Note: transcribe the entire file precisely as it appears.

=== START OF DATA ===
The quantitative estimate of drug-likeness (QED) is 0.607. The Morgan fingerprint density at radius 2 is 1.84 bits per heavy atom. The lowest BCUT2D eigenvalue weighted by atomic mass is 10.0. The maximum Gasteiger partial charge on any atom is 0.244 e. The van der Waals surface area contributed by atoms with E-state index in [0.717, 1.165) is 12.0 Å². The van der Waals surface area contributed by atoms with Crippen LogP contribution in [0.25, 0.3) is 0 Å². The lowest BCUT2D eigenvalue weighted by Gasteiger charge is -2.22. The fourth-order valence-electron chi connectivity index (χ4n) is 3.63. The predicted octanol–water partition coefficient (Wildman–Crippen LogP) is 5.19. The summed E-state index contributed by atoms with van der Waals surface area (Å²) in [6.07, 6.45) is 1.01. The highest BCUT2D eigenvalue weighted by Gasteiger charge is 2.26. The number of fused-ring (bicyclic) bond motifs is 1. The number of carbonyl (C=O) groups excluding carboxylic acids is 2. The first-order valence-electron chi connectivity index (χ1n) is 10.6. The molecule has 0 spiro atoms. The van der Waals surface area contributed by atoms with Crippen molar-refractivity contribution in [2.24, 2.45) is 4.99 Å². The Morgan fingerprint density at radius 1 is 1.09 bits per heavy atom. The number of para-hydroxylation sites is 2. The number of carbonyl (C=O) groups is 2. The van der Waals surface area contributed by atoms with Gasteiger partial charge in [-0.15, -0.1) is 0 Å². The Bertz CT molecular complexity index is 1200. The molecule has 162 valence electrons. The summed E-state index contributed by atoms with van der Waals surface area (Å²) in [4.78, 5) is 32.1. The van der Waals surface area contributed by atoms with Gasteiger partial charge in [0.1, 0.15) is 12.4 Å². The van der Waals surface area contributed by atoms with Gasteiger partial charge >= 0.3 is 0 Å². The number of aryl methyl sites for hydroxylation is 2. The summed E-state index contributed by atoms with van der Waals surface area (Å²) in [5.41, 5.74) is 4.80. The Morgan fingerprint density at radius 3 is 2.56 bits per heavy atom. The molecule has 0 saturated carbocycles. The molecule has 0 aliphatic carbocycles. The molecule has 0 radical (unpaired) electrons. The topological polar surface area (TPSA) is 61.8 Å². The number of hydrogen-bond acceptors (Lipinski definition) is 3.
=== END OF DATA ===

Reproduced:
The quantitative estimate of drug-likeness (QED) is 0.607. The Morgan fingerprint density at radius 2 is 1.84 bits per heavy atom. The lowest BCUT2D eigenvalue weighted by atomic mass is 10.0. The maximum Gasteiger partial charge on any atom is 0.244 e. The van der Waals surface area contributed by atoms with E-state index in [0.717, 1.165) is 12.0 Å². The van der Waals surface area contributed by atoms with Crippen LogP contribution in [0.25, 0.3) is 0 Å². The lowest BCUT2D eigenvalue weighted by Gasteiger charge is -2.22. The fourth-order valence-electron chi connectivity index (χ4n) is 3.63. The predicted octanol–water partition coefficient (Wildman–Crippen LogP) is 5.19. The summed E-state index contributed by atoms with van der Waals surface area (Å²) in [6.07, 6.45) is 1.01. The highest BCUT2D eigenvalue weighted by Gasteiger charge is 2.26. The number of fused-ring (bicyclic) bond motifs is 1. The number of carbonyl (C=O) groups excluding carboxylic acids is 2. The first-order valence-electron chi connectivity index (χ1n) is 10.6. The molecule has 0 spiro atoms. The van der Waals surface area contributed by atoms with Crippen molar-refractivity contribution in [2.24, 2.45) is 4.99 Å². The Morgan fingerprint density at radius 1 is 1.09 bits per heavy atom. The number of para-hydroxylation sites is 2. The number of carbonyl (C=O) groups is 2. The van der Waals surface area contributed by atoms with Gasteiger partial charge in [-0.15, -0.1) is 0 Å². The Bertz CT molecular complexity index is 1200. The molecule has 162 valence electrons. The summed E-state index contributed by atoms with van der Waals surface area (Å²) in [4.78, 5) is 32.1. The van der Waals surface area contributed by atoms with Gasteiger partial charge in [0.1, 0.15) is 12.4 Å². The van der Waals surface area contributed by atoms with Gasteiger partial charge >= 0.3 is 0 Å². The number of aryl methyl sites for hydroxylation is 2. The summed E-state index contributed by atoms with van der Waals surface area (Å²) in [5.41, 5.74) is 4.80. The Morgan fingerprint density at radius 3 is 2.56 bits per heavy atom. The molecule has 0 saturated carbocycles. The molecule has 0 aliphatic carbocycles. The molecule has 0 radical (unpaired) electrons. The topological polar surface area (TPSA) is 61.8 Å². The number of hydrogen-bond acceptors (Lipinski definition) is 3.